The script makes use of two key variables, sprite() and pan(), to animate the background-image CSS property of elements. Typically, one would use a PNG file for this (or a set of files). Spritely’s sprites are different: they contain two or more “frames” of animation. The “pan” image is a continuous background image that moves horizontally and then repeats.

Spritely works in all modern browsers, even Internet Explorer 6. Older browsers will encounter trouble. It will also work in mobile applications but will heavily impair the browser. Spritely is free of charge. It is dual-licensed under the MIT and GPL Version 2 licenses. (sl)

4. “When Can I Use…”: a Browser Compatibility Look-Up Table

When Can I Use…15 is a compatibility table that shows which upcoming Web technologies are compatible with which existing browsers. Select from HTML5, CSS3, SVG and a multitude of other technologies, then specify which browsers and versions you want to know about, and it spits out a table that tells you what’s supported and what’s not (including partial support).


Given the wealth of technologies that are just beginning to be available for general use, this table could be a lifesaver for designers who aren’t sure how compatible certain properties and attributes are. Rather than waste time on development only to find out that your nifty code doesn’t work in half the browsers out there, you can turn here to find out first. (cc)

5. TinEye: Reverse Image Search Engine

Photographers and designers, are you tired of people stealing your work? Among its many others uses, the reverse image search engine TinEye17 gives you a great way to track those people down. Simply submit an image to find out where and how it is being used.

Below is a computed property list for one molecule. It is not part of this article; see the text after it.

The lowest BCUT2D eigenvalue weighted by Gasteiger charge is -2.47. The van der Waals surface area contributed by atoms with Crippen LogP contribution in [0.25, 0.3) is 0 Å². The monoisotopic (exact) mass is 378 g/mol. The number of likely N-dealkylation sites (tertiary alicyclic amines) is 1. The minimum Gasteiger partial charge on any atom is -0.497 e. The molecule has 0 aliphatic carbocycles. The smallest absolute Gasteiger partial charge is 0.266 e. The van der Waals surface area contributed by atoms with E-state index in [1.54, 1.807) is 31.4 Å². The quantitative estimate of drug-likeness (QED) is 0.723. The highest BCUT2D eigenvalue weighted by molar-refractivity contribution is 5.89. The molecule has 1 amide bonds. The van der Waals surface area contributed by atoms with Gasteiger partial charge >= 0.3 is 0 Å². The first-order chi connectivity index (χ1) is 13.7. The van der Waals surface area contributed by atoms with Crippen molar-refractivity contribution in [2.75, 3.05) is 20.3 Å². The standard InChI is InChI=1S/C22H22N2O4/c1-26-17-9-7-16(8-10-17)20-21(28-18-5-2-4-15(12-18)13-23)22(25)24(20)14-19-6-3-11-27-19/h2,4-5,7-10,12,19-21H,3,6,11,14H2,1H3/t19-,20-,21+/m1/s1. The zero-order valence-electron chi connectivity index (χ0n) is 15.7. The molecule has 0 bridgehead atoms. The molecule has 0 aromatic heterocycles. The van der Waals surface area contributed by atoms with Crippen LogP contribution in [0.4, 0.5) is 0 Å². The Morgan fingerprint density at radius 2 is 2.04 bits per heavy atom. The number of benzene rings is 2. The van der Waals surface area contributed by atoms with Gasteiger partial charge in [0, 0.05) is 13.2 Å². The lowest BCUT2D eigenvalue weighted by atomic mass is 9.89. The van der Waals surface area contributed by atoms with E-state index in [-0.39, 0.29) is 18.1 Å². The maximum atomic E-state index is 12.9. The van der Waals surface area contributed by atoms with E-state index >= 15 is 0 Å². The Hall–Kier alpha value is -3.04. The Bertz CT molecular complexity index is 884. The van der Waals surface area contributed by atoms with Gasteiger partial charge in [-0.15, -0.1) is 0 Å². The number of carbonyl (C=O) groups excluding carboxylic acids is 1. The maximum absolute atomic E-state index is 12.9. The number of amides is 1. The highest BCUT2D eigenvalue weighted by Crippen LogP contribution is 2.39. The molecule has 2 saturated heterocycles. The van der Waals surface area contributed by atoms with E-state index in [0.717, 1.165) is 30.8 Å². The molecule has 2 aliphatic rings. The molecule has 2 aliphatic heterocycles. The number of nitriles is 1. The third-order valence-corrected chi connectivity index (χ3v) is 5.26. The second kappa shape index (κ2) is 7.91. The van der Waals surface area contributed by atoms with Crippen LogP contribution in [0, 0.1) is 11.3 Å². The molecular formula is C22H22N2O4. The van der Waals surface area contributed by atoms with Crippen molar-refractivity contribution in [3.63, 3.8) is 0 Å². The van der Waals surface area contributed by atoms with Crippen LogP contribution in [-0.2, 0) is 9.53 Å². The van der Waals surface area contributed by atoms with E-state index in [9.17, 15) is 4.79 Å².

Unlike common search engines, TinEye doesn’t rely on keywords, meta data or watermarks. Its image identification technology analyzes a submitted image, creates a unique digital signature for it and then compares it to other images in its index. Thus, it can even find partial matches, which can help you track down modified versions of your images.

Professional and high-volume users can use the commercial TinEye API to integrate the search engine on their website or to perform back-end searches using the system’s database. Casual users can use the TinEye browser plug-in for Firefox, Chrome and IE; a special bookmarklet is available for other browsers. (jb)

6. Flame: Online Experimental Painting Tool

Do you remember how, prior to the 80s, airbrushing was a niche market for illustrators, photo retouchers and a few t-shirt artists. The airbrush explosion of the 80s changed that, even in the minds of serious artists.


With Flame20, you are airbrushing in a new way. It’s a painting tool built by Peter Blakovic as part of his “I Am Artist” project. The paintings turn out very different depending on your brush settings, background color and, of course, creativity. If you like, you can turn your painting experiments into psychedelic patterns that conjure the galaxies, crocodiles or flower power.


The Flame Artist gallery22 showcases imaginative and inspiring pictures created by users of the tool. The tool requires Java to be installed on your machine. No other plug-ins are needed, and the tool is free to use. You can export your flame creations in a resolution of 1680 x 1050 pixels. The developer is currently working on a standalone application for PCs and Macs. (cs)

Design Quote of the Week:

“Be friendly to those who enjoy your work and friendlier to those who attack it.”
David Leggett, the creator of Tutorial923

The authors in this newsletter are: Vitaly Friedman (vf), Sven Lennartz (sl), Christina Sitte (cs), Cameron Chapman (cc), Jessica Bordeau (jb), Manuela Müller (mm).


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The Smashing Editorial prepares bi-weekly newsletter issues with lots of love and appreciation for the good ol' web with the latest tips and tricks for designers and web developers. Vitaly Friedman, Smashing Magazine's editor-in-chief, started this project back in early 2010. Today, we can't imagine a better way of informing and communicating with our fans and readers!